What is Dialectical Behavior Therapy (DBT)?
Although as few as ten years ago it was commonly thought Borderline Personality Disorder was untreatable, a flood of new research indicates it can be effectively treated with a special form of Cognitive Behavioral Therapy (CBT), called Dialectical Behavior Therapy (DBT). DBT was developed by a psychologist by the name of Marsha Linehan. Since the intial research about DBT and borderline personality disorder, subsequent studies have shown DBT to be highly effective for a number of other problems including intense anxiety, anger problems, substance abuse, and depression.
In the development of Dialectical behavior therapy (DBT), Marsha Linehan focuses on the concept of mindfulness, or being aware of and attentive to the current situation. DBT teaches skills to control intense emotions, reduce self-destructive behaviors, and improve relationships. DBT differs from traditional CBT in that it seeks a balance between changing and accepting beliefs and behaviors.
DBT can be provided one-on-one between the therapist and the patient and in a group setting. Therapist-led DBT group sessions may help teach people with Borderline Personality Disorder how to interact with others and how to express themselves effectively. Families of people with Borderline Personality Disorder may also benefit from therapy. The challenges of dealing with an ill relative on a daily basis can be very stressful, and family members may unknowingly act in ways that worsen their relative's symptoms.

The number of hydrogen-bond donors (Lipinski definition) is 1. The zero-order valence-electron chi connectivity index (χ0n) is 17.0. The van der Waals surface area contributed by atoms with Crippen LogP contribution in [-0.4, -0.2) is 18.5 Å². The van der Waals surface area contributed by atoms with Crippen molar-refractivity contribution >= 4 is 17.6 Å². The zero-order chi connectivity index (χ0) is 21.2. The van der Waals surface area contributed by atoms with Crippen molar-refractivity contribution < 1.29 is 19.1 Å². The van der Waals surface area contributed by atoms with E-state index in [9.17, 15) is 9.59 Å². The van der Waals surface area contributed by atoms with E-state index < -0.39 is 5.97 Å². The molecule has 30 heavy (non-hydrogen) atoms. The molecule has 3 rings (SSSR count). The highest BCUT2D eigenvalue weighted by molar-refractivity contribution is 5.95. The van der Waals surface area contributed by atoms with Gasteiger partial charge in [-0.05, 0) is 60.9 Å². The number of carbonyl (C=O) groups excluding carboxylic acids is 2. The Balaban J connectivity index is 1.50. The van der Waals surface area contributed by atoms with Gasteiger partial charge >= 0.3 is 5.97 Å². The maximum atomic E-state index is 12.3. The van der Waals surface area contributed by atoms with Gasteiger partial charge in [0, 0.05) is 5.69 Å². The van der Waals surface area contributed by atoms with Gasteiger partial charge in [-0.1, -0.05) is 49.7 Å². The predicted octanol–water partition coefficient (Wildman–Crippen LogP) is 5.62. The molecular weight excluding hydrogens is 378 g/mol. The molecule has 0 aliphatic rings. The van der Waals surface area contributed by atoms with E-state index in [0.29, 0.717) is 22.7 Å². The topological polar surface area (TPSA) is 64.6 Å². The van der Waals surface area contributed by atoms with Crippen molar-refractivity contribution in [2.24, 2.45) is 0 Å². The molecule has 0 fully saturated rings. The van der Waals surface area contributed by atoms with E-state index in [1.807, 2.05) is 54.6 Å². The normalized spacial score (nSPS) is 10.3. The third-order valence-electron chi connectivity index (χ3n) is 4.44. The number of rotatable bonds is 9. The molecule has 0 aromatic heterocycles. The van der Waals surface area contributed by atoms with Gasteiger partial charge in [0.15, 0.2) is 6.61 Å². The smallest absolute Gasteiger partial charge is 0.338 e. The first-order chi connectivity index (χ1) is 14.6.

Some therapies, such as DBT-family skills training (DBT-FST), also developed by Marsha Linehan, include family members of people with Borderline Personality Disorder in treatment sessions. These types of programs help families develop skills to better understand and support a relative with Borderline Personality Disorder. Other therapies, such as Family Connections, focus on the needs of family members. More research is needed to determine the effectiveness of family therapy in Borderline Personality Disorder. Studies with other mental disorders suggest that including family members can help in a person's treatment.
Some symptoms of Borderline Personality Disorder may come and go, but the core symptoms of highly changeable moods, intense anger, and impulsiveness tend to be more persistent. People whose symptoms improve may continue to face issues related to co-occurring disorders, such as depression or post-traumatic stress disorder. However, encouraging research suggests that relapse, or the recurrence of full-blown symptoms after remission, is rare. In one study, only six percent of people with Borderline Personality Disorder had a relapse after remission.